A Challenging Case: Defer PCI Strategy Is Appropriate for Acute Infarction of Saphenous Vein

By Tuan Long Nguyen


Tuan Long Nguyen


Tuan Long Nguyen1


Tam Anh Hospital, Vietnam1,
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A Challenging Case: Defer PCI Strategy Is Appropriate for Acute Infarction of Saphenous Vein

Tuan Long Nguyen1

Tam Anh Hospital, Vietnam1,

Clinical Information

Relevant Clinical History and Physical Exam

A male patient aged 56, with a history of mechanical mitral valve replacement and CABG surgery a decade ago, presented at the hospital with complaints of left-sided chest discomfort. His symptoms included left-sided chest pain, dyspnea, sweating, atrial fibrillation, a heart rate of 37 beats per minute, and blood pressure of 110/60mmHg.

Relevant Test Results Prior to Catheterization

The ECG showed atrial fibrillation and a 3rd-degree AV block. The echocardiography revealed an EF of 63%, dyskinesia in the inferior wall, and normal mechanical heart valve function.The INR 3.16Creatinine: 78,4 umol/lUre: 7,2 mmol/lK+: 3,98 mmol/lTroponin Ths: 14,9 pg/mL

Relevant Catheterization Findings

The results of the coronary angiography: - LM: Normal- LAD: Mild diffuse stenosis and occlusion at the end of LAD2, but it is fed by the LIMA bridge, which functions well. There is collateral circulation to the right coronary artery.- LCx: Old stent is still open but with a 50% stenosis after the stent.- RCA: Diffuse stenosis of 50-70% and total chronicocclusion of the PDA from the bifurcation site. The saphenous vein bridge is small and obstructed near the ostial due to thrombosis.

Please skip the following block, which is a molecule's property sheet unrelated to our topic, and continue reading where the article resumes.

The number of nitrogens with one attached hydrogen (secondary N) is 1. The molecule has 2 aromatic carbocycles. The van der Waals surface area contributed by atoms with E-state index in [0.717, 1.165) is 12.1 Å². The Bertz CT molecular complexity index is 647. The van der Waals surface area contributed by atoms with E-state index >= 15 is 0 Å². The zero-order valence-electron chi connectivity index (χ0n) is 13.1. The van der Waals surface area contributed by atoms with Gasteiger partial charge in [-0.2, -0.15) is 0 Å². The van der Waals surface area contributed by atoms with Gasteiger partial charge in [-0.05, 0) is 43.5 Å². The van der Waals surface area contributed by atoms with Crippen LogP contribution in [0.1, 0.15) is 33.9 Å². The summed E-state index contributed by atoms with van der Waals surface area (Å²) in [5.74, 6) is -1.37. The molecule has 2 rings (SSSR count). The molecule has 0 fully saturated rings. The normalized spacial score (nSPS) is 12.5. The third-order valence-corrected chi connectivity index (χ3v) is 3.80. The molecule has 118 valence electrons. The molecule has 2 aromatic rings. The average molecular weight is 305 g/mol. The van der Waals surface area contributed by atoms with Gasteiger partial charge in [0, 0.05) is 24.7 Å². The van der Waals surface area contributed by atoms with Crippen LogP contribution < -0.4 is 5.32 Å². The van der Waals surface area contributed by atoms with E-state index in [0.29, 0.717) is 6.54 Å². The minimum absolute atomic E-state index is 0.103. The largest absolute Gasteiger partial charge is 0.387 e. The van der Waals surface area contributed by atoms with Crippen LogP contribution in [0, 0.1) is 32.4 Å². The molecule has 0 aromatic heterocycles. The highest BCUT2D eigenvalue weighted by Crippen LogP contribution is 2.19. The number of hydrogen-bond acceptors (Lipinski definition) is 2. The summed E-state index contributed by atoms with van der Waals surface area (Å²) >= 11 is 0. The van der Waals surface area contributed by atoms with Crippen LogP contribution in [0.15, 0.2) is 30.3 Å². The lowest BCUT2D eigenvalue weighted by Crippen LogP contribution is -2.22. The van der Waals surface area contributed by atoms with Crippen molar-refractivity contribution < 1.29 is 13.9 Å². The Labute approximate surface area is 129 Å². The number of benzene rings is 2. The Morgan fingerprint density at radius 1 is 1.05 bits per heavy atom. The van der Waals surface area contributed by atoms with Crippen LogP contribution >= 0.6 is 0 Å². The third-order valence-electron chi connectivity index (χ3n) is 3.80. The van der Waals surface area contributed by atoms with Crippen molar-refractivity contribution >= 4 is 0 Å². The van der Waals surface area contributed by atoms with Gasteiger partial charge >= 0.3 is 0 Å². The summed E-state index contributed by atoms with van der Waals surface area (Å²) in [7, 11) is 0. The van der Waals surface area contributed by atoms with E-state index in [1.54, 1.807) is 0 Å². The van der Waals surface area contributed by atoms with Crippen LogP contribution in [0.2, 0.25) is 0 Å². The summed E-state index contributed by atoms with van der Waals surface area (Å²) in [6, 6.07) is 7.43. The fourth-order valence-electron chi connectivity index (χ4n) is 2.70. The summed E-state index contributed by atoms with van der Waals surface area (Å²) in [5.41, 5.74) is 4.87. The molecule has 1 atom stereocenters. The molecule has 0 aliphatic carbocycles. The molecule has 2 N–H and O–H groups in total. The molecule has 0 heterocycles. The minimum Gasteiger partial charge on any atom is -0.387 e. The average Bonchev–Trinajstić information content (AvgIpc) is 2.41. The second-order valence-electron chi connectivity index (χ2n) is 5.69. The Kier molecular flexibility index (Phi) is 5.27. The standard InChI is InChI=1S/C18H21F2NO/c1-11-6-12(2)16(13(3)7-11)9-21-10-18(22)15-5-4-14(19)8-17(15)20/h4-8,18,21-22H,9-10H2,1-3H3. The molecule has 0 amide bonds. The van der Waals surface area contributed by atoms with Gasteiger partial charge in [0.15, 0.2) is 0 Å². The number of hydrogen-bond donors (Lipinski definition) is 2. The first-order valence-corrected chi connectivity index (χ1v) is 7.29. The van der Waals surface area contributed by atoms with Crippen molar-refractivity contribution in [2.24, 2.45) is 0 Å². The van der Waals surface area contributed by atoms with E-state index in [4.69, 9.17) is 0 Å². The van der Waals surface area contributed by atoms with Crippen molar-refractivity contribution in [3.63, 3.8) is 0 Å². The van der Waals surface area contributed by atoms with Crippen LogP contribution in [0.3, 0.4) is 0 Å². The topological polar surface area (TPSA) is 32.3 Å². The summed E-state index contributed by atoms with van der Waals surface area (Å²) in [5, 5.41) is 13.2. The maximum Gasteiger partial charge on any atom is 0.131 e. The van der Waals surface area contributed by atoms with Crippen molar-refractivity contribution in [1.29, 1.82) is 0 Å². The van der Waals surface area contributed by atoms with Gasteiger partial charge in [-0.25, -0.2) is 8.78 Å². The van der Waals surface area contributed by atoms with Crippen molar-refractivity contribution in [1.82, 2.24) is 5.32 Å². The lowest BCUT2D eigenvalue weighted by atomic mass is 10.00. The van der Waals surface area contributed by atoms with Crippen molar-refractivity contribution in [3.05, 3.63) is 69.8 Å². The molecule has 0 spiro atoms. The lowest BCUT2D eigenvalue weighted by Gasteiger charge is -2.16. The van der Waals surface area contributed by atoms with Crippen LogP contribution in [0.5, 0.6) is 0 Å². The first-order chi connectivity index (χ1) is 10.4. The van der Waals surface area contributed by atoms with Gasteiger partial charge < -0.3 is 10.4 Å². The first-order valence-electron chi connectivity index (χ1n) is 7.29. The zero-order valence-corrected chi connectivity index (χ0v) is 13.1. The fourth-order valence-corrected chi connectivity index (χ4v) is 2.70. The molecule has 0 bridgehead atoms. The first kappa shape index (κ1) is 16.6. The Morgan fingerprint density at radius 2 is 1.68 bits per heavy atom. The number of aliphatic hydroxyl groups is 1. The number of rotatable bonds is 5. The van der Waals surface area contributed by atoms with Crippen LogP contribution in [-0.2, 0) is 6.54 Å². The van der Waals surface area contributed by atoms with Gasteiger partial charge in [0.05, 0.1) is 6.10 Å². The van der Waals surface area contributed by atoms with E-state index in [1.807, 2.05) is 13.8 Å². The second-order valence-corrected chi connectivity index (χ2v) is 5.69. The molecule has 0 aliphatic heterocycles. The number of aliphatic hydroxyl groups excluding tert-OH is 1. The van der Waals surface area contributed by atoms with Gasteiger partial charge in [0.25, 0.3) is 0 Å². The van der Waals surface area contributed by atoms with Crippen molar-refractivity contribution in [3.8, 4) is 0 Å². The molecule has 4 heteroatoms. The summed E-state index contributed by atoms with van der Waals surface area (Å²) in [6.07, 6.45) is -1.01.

Interventional Management

Procedural Step

We successfully aspirated the thrombus of the SV bypass using right femoral artery access (JR4.0, Runthrough 0.14, and Export™ catheter). This allowed us to restore the flow of the SV to the PDA. The patient was subsequently transferred to the Department of Cardiology for Lovenox, aspirin, and clopidogrel treatment. A repeat coronary angiography was done after three days due to persistent chest pain. The angiography showed that the SV bypass was blocked again. CTO intervention of the RCA was attempted using the right radial access, AL 0.756F, Runthrough 0.14. However, guiding into the RCA ostial was challenging, so a floating technique was employed with the help of a Finecross micro-catheter and a highly flexed second curve (over 90 degrees). Fortunately, driving through the lesion (with Runthrough) was not difficult. However, passing the ball over the lesion was challenging. Incremental balloons expanded the lesion with 10-16 atm pressure, including Pantera Pro 1.25x15mm, Pantera Pro 1.50x10mm, and PanteraPro 2.0x15mm. After measurement, stenting was done from the PDA to the RCA ostial using Cruz 2.5 x 48mm, Onyx 2.75 x 38mm, and Cruz 3.5 x 20mm with pressure 8-10 atm. Post-dilation was performed using Raiden 2.75x15mm, Pantera Leo 3.0 x 15mm, and Raiden 3.5 x 20mm balloons with pressure 14 to 24 atm. The flow after the intervention was satisfactory with TIMI3.

Case Summary

Deferring stenting forpatients with acute coronary syndrome caused by degenerated saphenous veinocclusion is not recommended due to the significant risk of re-occlusion.Trying to revascularize the native vascular system may be challenging, but itmay result in good outcomes for the patient.